Do we have a duty as the informed MMORPG player to educate our WoW brethren? Should we form some sort of coalition of the “other than WoW players”? I’d say yes, but also, that sounds like a lot of work and I’ve got other things to do. I agreed to stop picking on World of Warcraft as part of my New Years resolution but I didn’t say anything about teasing the players! Enjoy your Saturday everyone!

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6 Responses to All MMORPGs are WoW

  1. “Do we have a duty as the informed MMORPG player to educate our WoW brethren?”

    As someone who entered the genre through WoW and now has around 300 GB of MMO clients on my desktop, my advice would be that your effort failed when you began to think of it as “educating” your less-enlightened brethren. No one appreciates having someone else take it upon themselves to “educate” them on why they’re wrong, and the attitude becomes apparent pretty quickly.

    As far as the raiding question goes, a thought – is it possible that the modern MMO raid structure can accurately be traced back to WoW? Based on things I learned from listening to Ferrel, EQ1 had no raid cap, which meant much looser limitations on class and gear requirements, and a death penalty that actually discouraged death (much less full group wipes). By contrast, WoW raids are intended to be strictly tuned, requiring specific numbers of specific classes with specific levels of performance (gearscore, etc), and feature scripted events that can only be learned by wiping repeatedly – hundreds of times in some cases. As nearly as I can tell, most modern MMO raids are closer to the WoW version than the EQ1 version.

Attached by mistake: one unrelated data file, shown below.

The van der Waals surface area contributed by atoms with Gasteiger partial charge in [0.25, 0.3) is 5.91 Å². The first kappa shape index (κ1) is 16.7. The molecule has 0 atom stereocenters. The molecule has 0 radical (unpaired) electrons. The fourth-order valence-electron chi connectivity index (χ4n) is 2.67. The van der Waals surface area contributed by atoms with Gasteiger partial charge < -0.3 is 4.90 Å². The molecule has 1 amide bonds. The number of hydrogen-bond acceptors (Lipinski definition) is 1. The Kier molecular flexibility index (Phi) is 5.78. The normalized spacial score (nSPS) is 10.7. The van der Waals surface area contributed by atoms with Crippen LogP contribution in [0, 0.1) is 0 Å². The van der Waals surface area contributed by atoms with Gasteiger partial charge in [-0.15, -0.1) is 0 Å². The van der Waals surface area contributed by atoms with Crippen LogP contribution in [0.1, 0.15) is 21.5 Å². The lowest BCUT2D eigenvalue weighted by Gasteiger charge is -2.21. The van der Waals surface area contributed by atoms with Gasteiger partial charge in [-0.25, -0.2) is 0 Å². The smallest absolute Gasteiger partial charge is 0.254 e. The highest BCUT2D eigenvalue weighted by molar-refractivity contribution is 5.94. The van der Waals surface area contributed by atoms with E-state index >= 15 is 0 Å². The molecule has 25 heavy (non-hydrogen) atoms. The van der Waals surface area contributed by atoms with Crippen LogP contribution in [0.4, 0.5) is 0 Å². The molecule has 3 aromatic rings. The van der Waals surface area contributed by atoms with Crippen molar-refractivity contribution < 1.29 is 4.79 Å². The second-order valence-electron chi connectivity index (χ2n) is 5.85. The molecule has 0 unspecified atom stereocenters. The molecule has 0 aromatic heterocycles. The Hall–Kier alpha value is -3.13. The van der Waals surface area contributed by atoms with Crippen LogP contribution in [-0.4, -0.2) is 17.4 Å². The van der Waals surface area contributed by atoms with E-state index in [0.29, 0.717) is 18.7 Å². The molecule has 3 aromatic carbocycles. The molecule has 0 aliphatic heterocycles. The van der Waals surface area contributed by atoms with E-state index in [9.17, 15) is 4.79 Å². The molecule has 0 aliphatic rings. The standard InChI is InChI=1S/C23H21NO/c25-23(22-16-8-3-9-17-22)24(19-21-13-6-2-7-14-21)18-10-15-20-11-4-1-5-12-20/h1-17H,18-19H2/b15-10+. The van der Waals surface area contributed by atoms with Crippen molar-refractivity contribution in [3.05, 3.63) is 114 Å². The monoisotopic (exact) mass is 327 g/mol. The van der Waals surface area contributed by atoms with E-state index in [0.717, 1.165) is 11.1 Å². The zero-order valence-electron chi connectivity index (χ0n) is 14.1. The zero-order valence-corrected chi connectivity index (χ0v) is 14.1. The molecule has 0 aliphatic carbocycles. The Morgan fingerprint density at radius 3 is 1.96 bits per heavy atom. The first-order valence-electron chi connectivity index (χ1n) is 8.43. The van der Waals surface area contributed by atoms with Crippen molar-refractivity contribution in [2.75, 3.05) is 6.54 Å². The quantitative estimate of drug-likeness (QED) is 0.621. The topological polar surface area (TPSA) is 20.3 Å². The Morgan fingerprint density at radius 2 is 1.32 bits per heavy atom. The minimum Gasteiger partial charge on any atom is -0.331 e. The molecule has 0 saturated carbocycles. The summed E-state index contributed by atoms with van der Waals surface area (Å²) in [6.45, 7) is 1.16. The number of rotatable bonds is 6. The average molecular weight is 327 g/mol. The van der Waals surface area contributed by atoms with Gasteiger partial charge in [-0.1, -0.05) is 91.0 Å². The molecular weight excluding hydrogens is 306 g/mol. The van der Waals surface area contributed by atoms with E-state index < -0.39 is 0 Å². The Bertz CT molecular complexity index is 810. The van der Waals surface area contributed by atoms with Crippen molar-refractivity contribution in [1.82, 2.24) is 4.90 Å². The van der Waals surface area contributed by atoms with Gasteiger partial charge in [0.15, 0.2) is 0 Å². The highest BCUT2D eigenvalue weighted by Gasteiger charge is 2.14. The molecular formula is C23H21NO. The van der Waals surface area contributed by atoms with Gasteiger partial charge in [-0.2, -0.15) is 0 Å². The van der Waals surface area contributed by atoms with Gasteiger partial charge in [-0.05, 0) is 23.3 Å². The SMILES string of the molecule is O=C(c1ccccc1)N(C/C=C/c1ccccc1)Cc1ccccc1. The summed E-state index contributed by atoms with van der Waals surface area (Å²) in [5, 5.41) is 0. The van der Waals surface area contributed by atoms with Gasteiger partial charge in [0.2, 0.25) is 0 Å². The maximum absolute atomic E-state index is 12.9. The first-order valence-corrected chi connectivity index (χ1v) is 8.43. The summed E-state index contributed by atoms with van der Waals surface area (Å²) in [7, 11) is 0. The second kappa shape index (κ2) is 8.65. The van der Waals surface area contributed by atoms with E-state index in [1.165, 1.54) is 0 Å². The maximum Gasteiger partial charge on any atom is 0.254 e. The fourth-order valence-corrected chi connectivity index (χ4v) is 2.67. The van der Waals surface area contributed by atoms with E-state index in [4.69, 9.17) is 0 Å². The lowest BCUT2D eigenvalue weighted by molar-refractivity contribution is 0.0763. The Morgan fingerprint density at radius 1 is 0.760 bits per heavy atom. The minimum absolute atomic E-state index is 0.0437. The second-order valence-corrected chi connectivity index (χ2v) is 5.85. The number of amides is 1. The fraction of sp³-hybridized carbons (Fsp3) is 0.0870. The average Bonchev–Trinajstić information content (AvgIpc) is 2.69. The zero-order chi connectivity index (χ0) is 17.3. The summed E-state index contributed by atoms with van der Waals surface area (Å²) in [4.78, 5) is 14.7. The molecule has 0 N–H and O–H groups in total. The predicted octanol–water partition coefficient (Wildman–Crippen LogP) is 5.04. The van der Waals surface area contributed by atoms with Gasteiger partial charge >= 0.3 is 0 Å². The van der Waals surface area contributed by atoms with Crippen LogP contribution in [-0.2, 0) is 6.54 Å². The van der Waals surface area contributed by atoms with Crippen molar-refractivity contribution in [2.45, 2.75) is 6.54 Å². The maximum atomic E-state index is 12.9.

Might it be fair to say that from a gameplay perspective the modern MMO raid is a WoW raid, even if many of the social issues such as the ones in your book include both types of raiding?

    • Ferrel says:

      The educate part was a joke ;) but I get your meaning.

      Actually EQ1 went to raid caps before WoW was released. Even when it wasn’t officially capped it was still capped by people’s ability to render all of the characters and play effectively. You had scripted fights that required precise actions but on a larger scale. Imagine three or four WoW raids all acting in concert. The main difference is that a single person couldn’t wipe the entire raid (unless they pulled aggro off the main tank).